Picked to Death: A former Picked to Click insider is changing his vote
"Don't set out to raze all shrines--you'll frighten man. Enshrine mediocrity, and your shrines are razed." Ayn Rand
On the 20th anniversary of Picked to Click, I would like to offer this local-music icon a worthy gift: early retirement.
Time has not been kind to this bar-scene barometer that's scientifically suspect and laughably inaccurate. Of course, no CP editor would dare kill the sacred cash cow, so take it from a former CP columnist, two-time P2C poobah, and local-music fan who's looked at this poll from near and far: Stop in the name of self-love.
If P2C didn't exist, there would be no need to invent it because in these days of unprecedented local-music attention, the likely winners are already overexposed (and usually overrated) before the ink dries. Defining the term "new band'' has never been more hopeless, rendering the poll totally dysfunctional. Elections are hard to love. This one's hard to even fathom.
In theory, P2C allows working-world outsiders--like myself--a glimpse into local-music greatness without losing sleep. Unfortunately, it doesn't really work. I saw the 2006 champions the Alarmists at the Minnesota Music Awards new band showcase and they were derivative to a fault; Oasis clones when Oasis was already passé. I have nothing bad to say about 2009 landslide winners Red Pens. Just let me say that any 'panel of experts'' that favors the guitar/drum duo over the elegant Twilight Hours by an 84-3 margin has nothing to teach me. How about you?
Even more harmful is when P2C gets it half-right. Lucy Michelle and the Velvet Lapelles are ambitious and unusual for sure. Whether you like Lucy's flapper/stoner vocal style or not, the band obviously needs stronger material. The band members even admitted they were a work-in-progress in the CP article accompanying their P2C win. I bought their second album. They were correct.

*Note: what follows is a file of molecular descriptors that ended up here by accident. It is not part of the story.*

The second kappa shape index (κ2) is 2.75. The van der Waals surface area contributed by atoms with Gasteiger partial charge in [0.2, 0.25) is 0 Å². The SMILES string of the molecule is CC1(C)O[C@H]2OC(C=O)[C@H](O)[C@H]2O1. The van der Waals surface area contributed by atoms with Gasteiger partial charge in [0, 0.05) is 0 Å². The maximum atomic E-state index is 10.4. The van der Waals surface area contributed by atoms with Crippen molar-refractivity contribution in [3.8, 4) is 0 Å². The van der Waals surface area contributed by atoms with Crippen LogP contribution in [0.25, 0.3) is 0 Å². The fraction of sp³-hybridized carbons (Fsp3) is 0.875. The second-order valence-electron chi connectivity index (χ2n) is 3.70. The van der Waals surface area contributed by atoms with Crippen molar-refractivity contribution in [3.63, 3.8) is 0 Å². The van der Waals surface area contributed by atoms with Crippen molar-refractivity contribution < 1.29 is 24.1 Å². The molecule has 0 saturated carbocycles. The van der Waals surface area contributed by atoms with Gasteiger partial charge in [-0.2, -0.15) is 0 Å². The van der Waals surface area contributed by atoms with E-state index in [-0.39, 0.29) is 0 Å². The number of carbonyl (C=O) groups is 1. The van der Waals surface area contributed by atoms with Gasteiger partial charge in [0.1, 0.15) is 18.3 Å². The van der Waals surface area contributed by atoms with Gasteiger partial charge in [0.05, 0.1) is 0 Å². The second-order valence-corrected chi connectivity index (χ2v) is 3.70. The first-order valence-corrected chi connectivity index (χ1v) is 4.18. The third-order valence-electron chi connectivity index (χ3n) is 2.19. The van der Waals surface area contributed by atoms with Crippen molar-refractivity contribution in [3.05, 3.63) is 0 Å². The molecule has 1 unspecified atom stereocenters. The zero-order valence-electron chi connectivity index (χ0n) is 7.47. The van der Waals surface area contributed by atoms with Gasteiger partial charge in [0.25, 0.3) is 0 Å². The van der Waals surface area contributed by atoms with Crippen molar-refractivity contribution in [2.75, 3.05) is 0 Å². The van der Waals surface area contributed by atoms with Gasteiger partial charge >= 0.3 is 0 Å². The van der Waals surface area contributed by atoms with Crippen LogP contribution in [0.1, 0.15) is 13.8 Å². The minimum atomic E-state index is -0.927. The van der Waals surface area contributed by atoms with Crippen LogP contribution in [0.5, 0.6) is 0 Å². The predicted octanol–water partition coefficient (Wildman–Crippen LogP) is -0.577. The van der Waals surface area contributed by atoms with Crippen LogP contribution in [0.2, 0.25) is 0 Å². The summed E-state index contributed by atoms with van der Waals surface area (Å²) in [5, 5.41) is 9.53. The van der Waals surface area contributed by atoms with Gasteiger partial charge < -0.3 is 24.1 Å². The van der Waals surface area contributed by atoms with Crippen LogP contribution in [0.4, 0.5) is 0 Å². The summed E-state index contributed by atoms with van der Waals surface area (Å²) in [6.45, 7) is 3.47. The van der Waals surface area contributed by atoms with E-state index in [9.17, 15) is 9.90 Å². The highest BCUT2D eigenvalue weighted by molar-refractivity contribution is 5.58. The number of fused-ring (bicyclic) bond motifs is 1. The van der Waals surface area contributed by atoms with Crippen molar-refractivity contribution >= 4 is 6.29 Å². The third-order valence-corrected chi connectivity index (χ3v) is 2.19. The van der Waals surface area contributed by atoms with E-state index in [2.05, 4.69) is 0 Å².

The news of this intriguing, musically complex band probably should have waited until their compositions cohered. Unfortunately, Picked to Click has no time for old-fashioned ideas such as artist development. Consequently, the more seasoned Velvet Lapelles of 2010 are about to become overshadowed by another crop of future has-beens and flavorless kiddy meals fast-cooked in the P2C microwave.
Picked to Click is an idea whose time has come and gone because in the wake of CP music editor Andrea Swensson's ascendance, the advent of Vita.mn, and the outburst of fledgling local music blogs, new bands is all one hears about anymore. Another day, another holler. Back in the '90s, we would chuckle on occasions when a CD release party was also the band's farewell show. Today I am not amused how often the CD party is the live debut, accompanied by a breathless feature article in one media source if not five. There has never been a better time to be a mediocre new local band. Consequently, they are innumerable.
The print press would be easy to ignore if 89.3 the Current didn't play these tadpoles in prime time, which fuels yet another round of the music press Ponzi scheme; one glad-hand washes the other. But for those of us who've bought local CDs for decades, the bubble is bursting and the songwriting meltdown is heading toward freefall. Minneapolis used to be a city with more musical greatness than glamour. After 20 years of P2C--and six months of Gayngs--can the same be said?
Listen, I don't want to spoil the party. I was young once, and I know first-hand the allure of feeling like you live in a field of flowers. If young, energetic writers are truly impressed with our music creators, I'm thirsting to read a compelling analysis of a musician's thought process, driving passions and higher purpose (if any). But don't couch their worth in the fact that they won some ghoulish toddler pageant.
I may not get around the clubs much anymore, but I do get around the web, and I know I'm not the only one dismayed that today's local music coverage is less about music, more about style, "buzz,'' star-gazing and celebrity. Picked to Click is the engine that drives that inanity.
If we really do care for the welfare of Twin Cities music, treat it with the respect it has earned. Putting the stops on Picked to Click pedophilia would be a wonderful start.
Former CP local-music columnist Jim Meyer is still bitter his band only got two votes in 1994.
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